Hum Cell. 2019 Oct;32(4):453-464. doi: 10.1007/s13577-019-00275-z. Epub 2019 Aug 22.
Interaction between cancer cells and cancer-associated fibroblasts after cisplatin treatment promotes cancer cell regrowth.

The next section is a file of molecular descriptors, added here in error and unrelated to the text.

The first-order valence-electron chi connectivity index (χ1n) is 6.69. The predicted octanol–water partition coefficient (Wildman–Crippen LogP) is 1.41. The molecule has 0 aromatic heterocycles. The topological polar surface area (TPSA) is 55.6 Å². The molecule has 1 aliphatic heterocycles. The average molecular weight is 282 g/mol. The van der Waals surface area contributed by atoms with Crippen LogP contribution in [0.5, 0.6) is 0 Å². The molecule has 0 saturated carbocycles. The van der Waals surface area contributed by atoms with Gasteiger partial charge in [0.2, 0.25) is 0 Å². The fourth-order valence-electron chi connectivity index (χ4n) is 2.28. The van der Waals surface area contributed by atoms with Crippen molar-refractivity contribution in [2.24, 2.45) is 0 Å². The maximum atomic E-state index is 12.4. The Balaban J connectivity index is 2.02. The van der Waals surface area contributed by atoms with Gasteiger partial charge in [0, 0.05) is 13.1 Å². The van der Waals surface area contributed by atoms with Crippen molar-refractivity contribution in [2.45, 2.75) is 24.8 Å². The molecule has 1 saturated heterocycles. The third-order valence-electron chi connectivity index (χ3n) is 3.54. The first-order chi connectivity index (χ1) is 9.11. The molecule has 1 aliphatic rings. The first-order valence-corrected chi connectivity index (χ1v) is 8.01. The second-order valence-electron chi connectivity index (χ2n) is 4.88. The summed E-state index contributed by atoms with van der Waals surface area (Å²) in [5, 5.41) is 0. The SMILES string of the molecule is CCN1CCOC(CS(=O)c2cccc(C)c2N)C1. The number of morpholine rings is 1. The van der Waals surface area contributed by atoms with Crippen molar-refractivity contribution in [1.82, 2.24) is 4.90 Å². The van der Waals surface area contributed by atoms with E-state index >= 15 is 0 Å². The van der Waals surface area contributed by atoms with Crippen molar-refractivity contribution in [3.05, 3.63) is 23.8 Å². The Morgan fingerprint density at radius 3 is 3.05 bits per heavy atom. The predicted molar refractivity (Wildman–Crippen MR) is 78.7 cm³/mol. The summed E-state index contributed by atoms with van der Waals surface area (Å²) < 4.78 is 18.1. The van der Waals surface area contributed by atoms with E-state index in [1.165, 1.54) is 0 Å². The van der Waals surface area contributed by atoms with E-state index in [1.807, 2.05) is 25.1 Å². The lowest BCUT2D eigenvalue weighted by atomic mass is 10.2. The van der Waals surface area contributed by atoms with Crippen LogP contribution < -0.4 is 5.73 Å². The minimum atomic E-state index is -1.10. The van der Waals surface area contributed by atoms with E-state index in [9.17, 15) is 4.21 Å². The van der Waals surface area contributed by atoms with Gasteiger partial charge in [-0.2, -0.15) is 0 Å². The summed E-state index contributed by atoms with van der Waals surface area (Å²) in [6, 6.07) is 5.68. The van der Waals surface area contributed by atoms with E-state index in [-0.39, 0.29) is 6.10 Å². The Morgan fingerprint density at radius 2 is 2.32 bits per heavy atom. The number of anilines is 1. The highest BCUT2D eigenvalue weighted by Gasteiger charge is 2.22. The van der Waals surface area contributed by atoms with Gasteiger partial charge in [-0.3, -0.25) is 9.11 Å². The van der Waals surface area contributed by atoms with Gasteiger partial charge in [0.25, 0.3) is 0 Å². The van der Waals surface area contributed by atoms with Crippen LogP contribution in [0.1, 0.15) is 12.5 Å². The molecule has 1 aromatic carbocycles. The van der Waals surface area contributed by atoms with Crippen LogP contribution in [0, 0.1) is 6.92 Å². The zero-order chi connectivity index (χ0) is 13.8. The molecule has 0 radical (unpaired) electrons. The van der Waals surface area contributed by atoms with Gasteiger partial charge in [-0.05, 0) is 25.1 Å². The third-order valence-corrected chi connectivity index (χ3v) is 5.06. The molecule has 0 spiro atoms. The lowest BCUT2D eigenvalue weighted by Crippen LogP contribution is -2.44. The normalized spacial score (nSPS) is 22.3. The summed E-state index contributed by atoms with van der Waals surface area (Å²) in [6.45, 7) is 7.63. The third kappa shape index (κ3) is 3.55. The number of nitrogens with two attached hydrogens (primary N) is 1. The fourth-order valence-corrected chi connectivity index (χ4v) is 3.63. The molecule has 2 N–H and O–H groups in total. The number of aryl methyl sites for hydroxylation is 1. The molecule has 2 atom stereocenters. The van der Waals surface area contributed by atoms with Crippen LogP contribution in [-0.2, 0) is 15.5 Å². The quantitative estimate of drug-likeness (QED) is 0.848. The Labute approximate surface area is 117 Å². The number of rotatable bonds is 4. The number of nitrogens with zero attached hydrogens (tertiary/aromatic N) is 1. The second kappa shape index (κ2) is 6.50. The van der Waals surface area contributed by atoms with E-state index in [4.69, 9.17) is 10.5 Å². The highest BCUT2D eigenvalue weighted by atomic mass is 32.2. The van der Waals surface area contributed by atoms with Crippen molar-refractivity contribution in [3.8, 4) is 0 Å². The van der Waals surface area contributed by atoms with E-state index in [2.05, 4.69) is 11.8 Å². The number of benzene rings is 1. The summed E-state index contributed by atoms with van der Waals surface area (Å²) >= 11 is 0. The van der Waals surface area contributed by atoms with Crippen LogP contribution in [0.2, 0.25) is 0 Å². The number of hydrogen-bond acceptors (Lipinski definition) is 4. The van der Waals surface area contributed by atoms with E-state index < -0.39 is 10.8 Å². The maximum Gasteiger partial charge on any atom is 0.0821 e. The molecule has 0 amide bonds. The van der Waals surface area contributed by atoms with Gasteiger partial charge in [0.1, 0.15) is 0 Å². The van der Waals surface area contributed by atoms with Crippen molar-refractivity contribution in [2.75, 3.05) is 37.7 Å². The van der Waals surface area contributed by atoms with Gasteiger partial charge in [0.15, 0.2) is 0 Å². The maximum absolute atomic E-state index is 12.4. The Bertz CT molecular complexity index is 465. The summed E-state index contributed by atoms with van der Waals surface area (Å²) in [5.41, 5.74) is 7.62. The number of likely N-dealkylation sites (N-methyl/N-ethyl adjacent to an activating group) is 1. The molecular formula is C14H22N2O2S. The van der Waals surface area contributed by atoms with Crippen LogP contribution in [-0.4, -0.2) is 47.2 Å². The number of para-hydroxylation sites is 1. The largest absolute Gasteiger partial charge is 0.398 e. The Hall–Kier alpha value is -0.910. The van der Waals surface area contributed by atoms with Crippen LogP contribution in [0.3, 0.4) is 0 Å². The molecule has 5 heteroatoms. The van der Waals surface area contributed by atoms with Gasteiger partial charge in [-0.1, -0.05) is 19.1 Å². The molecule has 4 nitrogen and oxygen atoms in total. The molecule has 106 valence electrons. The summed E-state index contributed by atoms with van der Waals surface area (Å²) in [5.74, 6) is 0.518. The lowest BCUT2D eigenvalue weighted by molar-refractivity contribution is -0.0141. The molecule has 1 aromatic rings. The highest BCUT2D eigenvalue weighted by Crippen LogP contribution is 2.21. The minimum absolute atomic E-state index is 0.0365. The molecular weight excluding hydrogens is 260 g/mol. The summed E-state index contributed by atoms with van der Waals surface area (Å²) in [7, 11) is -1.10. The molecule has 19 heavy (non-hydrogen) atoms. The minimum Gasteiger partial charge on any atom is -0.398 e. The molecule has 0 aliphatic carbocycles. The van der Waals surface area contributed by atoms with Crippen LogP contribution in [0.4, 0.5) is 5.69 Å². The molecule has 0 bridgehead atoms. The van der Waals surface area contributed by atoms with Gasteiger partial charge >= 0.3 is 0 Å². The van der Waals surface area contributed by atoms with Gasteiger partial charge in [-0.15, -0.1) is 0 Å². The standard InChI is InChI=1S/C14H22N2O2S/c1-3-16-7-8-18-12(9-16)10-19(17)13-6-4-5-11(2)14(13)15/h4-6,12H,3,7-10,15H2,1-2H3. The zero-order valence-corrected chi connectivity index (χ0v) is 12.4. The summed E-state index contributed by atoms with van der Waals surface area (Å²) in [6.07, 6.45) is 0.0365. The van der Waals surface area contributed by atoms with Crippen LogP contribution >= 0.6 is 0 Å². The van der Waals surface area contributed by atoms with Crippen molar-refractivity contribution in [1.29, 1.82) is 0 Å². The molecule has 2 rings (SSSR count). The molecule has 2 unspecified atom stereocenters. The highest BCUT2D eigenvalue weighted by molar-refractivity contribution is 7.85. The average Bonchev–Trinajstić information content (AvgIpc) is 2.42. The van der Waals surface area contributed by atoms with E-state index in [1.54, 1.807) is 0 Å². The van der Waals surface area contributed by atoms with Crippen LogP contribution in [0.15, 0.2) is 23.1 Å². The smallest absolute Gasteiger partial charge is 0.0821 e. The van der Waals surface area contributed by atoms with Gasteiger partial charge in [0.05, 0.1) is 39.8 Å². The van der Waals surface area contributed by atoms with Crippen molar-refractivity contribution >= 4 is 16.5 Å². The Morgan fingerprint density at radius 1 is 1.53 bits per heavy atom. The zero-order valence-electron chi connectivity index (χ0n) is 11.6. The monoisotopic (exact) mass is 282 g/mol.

Regrowth of cancer cells following chemotherapy is a significant problem for cancer patients. This study examined whether cancer-associated fibroblasts (CAFs), a major component of a tumor microenvironment, promote cancer cell regrowth after chemotherapy. First, we treated human lung adenocarcinoma cell line A549 and CAFs from four patients with cisplatin. Cisplatin treatment inhibited the viable cell number of A549 cells and induced epithelial-mesenchymal transition. After cisplatin was removed, A549 cells continued to manifest the mesenchymal phenotype and proliferated 2.2-fold in 4 days (regrowth of A549 cells). Cisplatin treatment inhibited the viable cell number of CAFs from four patients also. The CM (derived from cisplatin-pretreated CAFs from two patients) significantly enhanced the regrowth of cisplatin-pretreated A549 cells, and the CM derived from cisplatin-naïve CAFs marginally enhanced A549 regrowth. By contrast, the CM derived from either cisplatin-pretreated CAFs or cisplatin-naïve CAFs failed to enhance the growth of cisplatin-naïve A549 cells. The CM derived from cisplatin-pretreated CAFs did not enhance the proliferation of A549 cells in which epithelial-mesenchymal transition was induced by TGFβ-1. Our findings indicate the possibility that humoral factors from cisplatin-pretreated CAFs promote the regrowth of cisplatin-pretreated A549 cells. These results suggest that interactions between cancer cells and CAFs may significantly enhance cancer cell regrowth within the tumor microenvironment after cisplatin treatment.